Are you nervous about appearing on camera? Are you uncertain about what you should wear?
Choosing what to wear on camera can be a bit of an art. There’s a reason that every film and TV show has a costume department. The good news is that for your own video or if you are appearing on behalf of a business it is much easier to select your outfit. Just follow these rules…
Ask the producer
Most producers can provide a basic guide of dos and do-nots when it comes to outfits and can guide you. Additionally producers will know how the video is being filmed and can help you avoid something that will clash with the other colours in the shot.
The producer will also know whether you are likely to be sitting or standing during your time on camera. If you’re standing make sure you have a comfortable pair of shoes.
The first and most important rule is that what you wear should be relevant to how you want to be perceived. If you want to show how professional you are, dress as if you were dressing for work. If you want to show yourself as approachable, dress casually.
From experience you’ll probably end up deciding on a balance between the two.
You will never perform your best in front of camera if you are uncomfortable so choose an outfit that makes you feel good.
Heavily patterned shirts, like tight checks, or fine vertical stripes etc. create a bizarre effect called a Moiré effect.
This can be distracting on camera so it is best to avoid these. You want the audience focussing on what you are saying not what you are wearing.
Avoid brand names
If you are representing yourself personally this is less of an issue, although still something worth considering. If you are representing your business, however, you should avoid clothing that features any brand that is not your own.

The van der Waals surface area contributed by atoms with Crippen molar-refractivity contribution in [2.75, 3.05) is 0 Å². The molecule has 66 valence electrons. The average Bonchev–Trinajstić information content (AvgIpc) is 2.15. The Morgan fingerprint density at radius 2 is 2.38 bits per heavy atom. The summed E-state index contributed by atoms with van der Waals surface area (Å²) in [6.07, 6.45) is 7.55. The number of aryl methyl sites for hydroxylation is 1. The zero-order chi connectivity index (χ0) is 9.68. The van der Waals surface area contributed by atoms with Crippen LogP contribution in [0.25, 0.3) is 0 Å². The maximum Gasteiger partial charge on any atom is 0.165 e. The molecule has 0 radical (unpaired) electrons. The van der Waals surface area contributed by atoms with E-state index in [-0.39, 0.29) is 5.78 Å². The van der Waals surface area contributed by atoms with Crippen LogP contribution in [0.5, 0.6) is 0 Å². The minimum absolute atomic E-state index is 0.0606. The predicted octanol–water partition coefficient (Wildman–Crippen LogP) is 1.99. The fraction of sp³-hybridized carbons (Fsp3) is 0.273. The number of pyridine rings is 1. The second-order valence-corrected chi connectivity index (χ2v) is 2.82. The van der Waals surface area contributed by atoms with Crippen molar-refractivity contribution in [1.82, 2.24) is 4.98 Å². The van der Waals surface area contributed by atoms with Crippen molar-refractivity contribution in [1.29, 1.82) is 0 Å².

This is mainly because logos or pictures on shirts etc. can be distracting from your message (unless you’re selling t-shirts).
You are not infringing any laws by wearing a shirt that features a clothing brand’s logo (providing you don’t imply that company sponsors you – unless they do) as you wearing the shirt is congruent with its regular use. TV often blurs out logos and avoids saying brand names to avoid giving away free advertising.
Colours to avoid
Finally avoid green if you are being filmed on a green screen and blue if you are being filmed on a blue screen. I am sure you can imagine why but if not take a look at this picture.
It is not that a video editor wouldn’t be able to solve this issue but fixing this can take FOREVER and may add to the cost of a project.
Wear the opposite of the background. If you have spoken with the producer you’ll know the intended background for the video. Wearing the opposite can be really helpful. If the background is meant to be bright and light then darker or brighter colours will contrast nicely. If the background is meant to be dark then lighter colours will be nicely eye-catching.
I would also recommend avoiding all black and all white outfits. White reflects light and can be difficult to light properly to look good. Black absorbs light so needs to be lit more to look good… the issue is that your face can then look a little washed out. Instead of black try a dark navy.
Bring a change of clothes
The final tip is to always bring a change of outfit with you to a shoot. Follow the rules above and you should be fine. However, if you have a change of clothes with you there is an option in case the producer notices something that you had missed.
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